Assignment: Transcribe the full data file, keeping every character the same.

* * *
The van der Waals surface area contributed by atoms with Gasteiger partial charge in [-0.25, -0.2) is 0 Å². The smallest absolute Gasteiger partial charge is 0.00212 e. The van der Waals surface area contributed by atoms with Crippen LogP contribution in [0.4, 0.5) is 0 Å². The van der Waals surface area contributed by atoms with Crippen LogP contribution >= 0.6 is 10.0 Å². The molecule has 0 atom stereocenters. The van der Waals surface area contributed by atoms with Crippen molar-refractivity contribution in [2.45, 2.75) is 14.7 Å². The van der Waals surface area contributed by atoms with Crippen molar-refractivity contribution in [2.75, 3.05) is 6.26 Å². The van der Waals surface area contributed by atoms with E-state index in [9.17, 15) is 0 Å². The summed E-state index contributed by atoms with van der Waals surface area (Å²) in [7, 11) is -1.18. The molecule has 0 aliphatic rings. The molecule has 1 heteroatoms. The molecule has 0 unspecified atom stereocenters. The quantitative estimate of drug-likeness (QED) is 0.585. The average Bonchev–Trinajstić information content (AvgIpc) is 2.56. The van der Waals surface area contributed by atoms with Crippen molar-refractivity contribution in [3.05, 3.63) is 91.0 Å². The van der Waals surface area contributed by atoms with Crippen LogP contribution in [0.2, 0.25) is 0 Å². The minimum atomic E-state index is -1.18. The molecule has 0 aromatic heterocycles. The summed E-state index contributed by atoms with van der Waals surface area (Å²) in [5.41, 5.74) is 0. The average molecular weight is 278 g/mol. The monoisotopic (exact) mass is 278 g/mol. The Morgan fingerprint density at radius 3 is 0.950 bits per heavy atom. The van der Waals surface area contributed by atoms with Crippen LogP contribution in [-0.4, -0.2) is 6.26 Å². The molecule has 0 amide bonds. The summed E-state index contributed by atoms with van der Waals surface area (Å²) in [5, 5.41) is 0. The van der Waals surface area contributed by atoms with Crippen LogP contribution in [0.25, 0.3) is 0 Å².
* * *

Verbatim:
The van der Waals surface area contributed by atoms with Gasteiger partial charge in [-0.25, -0.2) is 0 Å². The smallest absolute Gasteiger partial charge is 0.00212 e. The van der Waals surface area contributed by atoms with Crippen LogP contribution in [0.4, 0.5) is 0 Å². The van der Waals surface area contributed by atoms with Crippen LogP contribution >= 0.6 is 10.0 Å². The molecule has 0 atom stereocenters. The van der Waals surface area contributed by atoms with Crippen molar-refractivity contribution in [2.45, 2.75) is 14.7 Å². The van der Waals surface area contributed by atoms with Crippen molar-refractivity contribution in [2.75, 3.05) is 6.26 Å². The van der Waals surface area contributed by atoms with E-state index in [9.17, 15) is 0 Å². The summed E-state index contributed by atoms with van der Waals surface area (Å²) in [7, 11) is -1.18. The molecule has 0 aliphatic rings. The molecule has 1 heteroatoms. The molecule has 0 unspecified atom stereocenters. The quantitative estimate of drug-likeness (QED) is 0.585. The average Bonchev–Trinajstić information content (AvgIpc) is 2.56. The van der Waals surface area contributed by atoms with Crippen molar-refractivity contribution in [3.05, 3.63) is 91.0 Å². The van der Waals surface area contributed by atoms with Crippen LogP contribution in [0.2, 0.25) is 0 Å². The minimum atomic E-state index is -1.18. The molecule has 0 aromatic heterocycles. The summed E-state index contributed by atoms with van der Waals surface area (Å²) in [5.41, 5.74) is 0. The average molecular weight is 278 g/mol. The monoisotopic (exact) mass is 278 g/mol. The Morgan fingerprint density at radius 3 is 0.950 bits per heavy atom. The van der Waals surface area contributed by atoms with Crippen LogP contribution in [-0.4, -0.2) is 6.26 Å². The molecule has 0 amide bonds. The summed E-state index contributed by atoms with van der Waals surface area (Å²) in [5, 5.41) is 0. The van der Waals surface area contributed by atoms with Crippen LogP contribution in [0.25, 0.3) is 0 Å².